Biden administration aims to deliver vaccines for 300 million Americans by end of summer

President Biden announced Tuesday that his administration would purchase an additional 200 million doses of COVID-19 vaccine as part of a plan to deliver enough inoculations for 300 million Americans by the end of the summer.

In remarks delivered from the White House, Biden said that the U.S. would purchase 100 million doses of the two-shot vaccine from Pfizer and Moderna, the two companies whose immunizations have been approved for use by the Food and Drug Administration. With that move, Biden said, the country would increase its vaccine inventory from 400 million doses to 600 million.

Joe Biden
President Biden speaking at the White House on Tuesday. (Mandel Ngan/AFP via Getty Images)

“This is going to help make sure governors, mayors and local leaders have greater certainty around supply so they can carry out their plans to vaccinate as many people as possible,” said Biden, speaking to a group of reporters in the White House State Dining Room.

As of Tuesday, 23,540,994 Americans had been vaccinated for COVID-19, according to the CDC, meaning that the Biden administration will have its work cut out for it to meet its summertime goal.

Biden said the federal government would be increasing weekly vaccine supply to states, territories and Native American tribal areas from 8.6 million to 10 million. Governors will be given increased transparency about the administration’s plan of action, including a three-week forecast for vaccine allocations, he added.

Biden underscored the “grim reality” that the pandemic was likely to worsen in the coming weeks and urged Americans to keep wearing masks as the government ramps up its vaccination effort.

“In the next few months, masks, not vaccines, are the best defense from COVID-19,” he said.

The pandemic is at a precarious point, health officials say, with multiple COVID-19 mutations having been identified in recent weeks and U.S. deaths from the disease expected to top 500,000 next month. Last week, top infectious disease expert Dr. Anthony Fauci told reporters that a U.K. strain believed to be twice as transmissible and more deadly than the original has been detected in over a third of U.S. states. Troubling, too, is a South African mutation of the virus that has been found to evade antibodies, which will affect the efficacy of the current vaccines. The South African variant has not yet shown up in the States, Fauci said. The chief medical officer for Moderna told the New York Times this week that the company was working on a “mutation-proof” vaccine as an “insurance policy.”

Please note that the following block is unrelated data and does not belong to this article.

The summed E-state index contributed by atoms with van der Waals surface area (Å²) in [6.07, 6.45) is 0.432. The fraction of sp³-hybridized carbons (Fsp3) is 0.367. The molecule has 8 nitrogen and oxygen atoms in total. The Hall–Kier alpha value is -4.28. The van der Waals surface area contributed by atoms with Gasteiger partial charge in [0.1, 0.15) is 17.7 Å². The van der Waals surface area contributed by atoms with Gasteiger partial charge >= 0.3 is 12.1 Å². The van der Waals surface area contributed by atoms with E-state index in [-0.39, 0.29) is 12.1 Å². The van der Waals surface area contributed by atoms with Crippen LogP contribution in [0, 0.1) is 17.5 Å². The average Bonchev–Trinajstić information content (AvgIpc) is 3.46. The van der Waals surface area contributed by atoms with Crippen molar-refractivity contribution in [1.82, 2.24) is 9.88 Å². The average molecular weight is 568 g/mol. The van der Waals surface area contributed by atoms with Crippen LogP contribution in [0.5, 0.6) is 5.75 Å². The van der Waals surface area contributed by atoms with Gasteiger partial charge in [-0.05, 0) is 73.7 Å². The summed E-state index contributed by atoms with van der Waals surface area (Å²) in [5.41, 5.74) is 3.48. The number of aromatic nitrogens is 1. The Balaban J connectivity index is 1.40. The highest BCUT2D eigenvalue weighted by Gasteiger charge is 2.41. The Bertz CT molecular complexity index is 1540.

A pharmacist administers a dose of a COVID-19 vaccine
A pharmacist administers a dose of the Moderna COVID-19 vaccine in Sumter, S.C., on Tuesday. (Micah Green/Bloomberg via Getty Images)

In his remarks on Tuesday, Biden directed blame for the slow rollout of the two COVID-19 vaccines to his predecessor.

“It’s not [a] secret,” he said, that the “vaccine program is in worse shape than we anticipated.”

Last week, Biden promised to deliver 100 million shots in the first 100 days of his presidency. It’s not an especially lofty goal, given that the U.S. already administers 912,000 doses per day. In fact, reporters pressed the president and his team on whether they should be aiming higher. On Tuesday, Biden claimed he was already doing that.

“I also want to be clear, 100 million shots in 100 days is not the endpoint. It’s just the start,” he said.

But as new and more infectious strains of COVID-19 continue to spread and a significant portion of Americans express reservations about receiving a vaccine — particularly in Latino and Black communities — achieving even a modest increase in immunizations could prove challenging.

Biden signed executive orders last week aimed at increasing testing and vaccination. The orders also direct more funding for the production of personal protective equipment, lay out a framework to reopen K-12 schools and tighten travel restrictions to and from the U.S.

The Biden White House has also submitted a lofty $1.9 trillion COVID relief package to Congress. Republicans, however, have balked at the price tag, and the prospect of passing the legislation remains in doubt.

“Things are going to continue to get worse before they get better,” Biden concluded, adding, “and to a nation waiting for action, let me be clearest on this point: Help is on the way.”


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